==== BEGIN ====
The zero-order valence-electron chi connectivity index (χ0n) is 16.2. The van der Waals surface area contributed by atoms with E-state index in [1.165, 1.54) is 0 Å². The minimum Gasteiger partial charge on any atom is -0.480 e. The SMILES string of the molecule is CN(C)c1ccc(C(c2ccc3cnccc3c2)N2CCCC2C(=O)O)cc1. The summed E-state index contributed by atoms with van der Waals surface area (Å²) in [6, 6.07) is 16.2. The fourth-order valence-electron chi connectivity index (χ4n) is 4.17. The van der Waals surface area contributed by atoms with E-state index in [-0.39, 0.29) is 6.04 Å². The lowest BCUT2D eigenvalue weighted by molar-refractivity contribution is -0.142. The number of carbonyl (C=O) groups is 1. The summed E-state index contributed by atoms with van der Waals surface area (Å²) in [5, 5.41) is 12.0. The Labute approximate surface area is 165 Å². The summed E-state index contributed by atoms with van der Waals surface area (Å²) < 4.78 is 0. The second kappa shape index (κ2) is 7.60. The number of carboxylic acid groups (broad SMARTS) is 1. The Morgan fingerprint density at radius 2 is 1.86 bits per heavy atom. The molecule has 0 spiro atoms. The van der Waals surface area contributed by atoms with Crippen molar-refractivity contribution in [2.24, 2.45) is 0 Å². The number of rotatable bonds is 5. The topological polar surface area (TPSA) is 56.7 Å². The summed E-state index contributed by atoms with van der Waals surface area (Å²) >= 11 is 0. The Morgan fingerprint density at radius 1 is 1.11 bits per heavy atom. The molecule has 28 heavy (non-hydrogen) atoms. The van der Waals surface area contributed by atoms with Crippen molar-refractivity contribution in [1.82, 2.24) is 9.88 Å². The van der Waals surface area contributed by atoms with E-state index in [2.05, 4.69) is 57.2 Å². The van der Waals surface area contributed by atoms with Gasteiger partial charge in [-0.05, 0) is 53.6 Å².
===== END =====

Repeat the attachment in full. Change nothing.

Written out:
The zero-order valence-electron chi connectivity index (χ0n) is 16.2. The van der Waals surface area contributed by atoms with E-state index in [1.165, 1.54) is 0 Å². The minimum Gasteiger partial charge on any atom is -0.480 e. The SMILES string of the molecule is CN(C)c1ccc(C(c2ccc3cnccc3c2)N2CCCC2C(=O)O)cc1. The summed E-state index contributed by atoms with van der Waals surface area (Å²) in [6, 6.07) is 16.2. The fourth-order valence-electron chi connectivity index (χ4n) is 4.17. The van der Waals surface area contributed by atoms with E-state index in [-0.39, 0.29) is 6.04 Å². The lowest BCUT2D eigenvalue weighted by molar-refractivity contribution is -0.142. The number of carbonyl (C=O) groups is 1. The summed E-state index contributed by atoms with van der Waals surface area (Å²) in [5, 5.41) is 12.0. The Labute approximate surface area is 165 Å². The summed E-state index contributed by atoms with van der Waals surface area (Å²) < 4.78 is 0. The second kappa shape index (κ2) is 7.60. The number of carboxylic acid groups (broad SMARTS) is 1. The Morgan fingerprint density at radius 2 is 1.86 bits per heavy atom. The molecule has 0 spiro atoms. The van der Waals surface area contributed by atoms with Crippen molar-refractivity contribution in [2.24, 2.45) is 0 Å². The number of rotatable bonds is 5. The topological polar surface area (TPSA) is 56.7 Å². The summed E-state index contributed by atoms with van der Waals surface area (Å²) >= 11 is 0. The Morgan fingerprint density at radius 1 is 1.11 bits per heavy atom. The molecule has 28 heavy (non-hydrogen) atoms. The van der Waals surface area contributed by atoms with Crippen molar-refractivity contribution in [1.82, 2.24) is 9.88 Å². The van der Waals surface area contributed by atoms with E-state index in [2.05, 4.69) is 57.2 Å². The van der Waals surface area contributed by atoms with Gasteiger partial charge in [-0.05, 0) is 53.6 Å².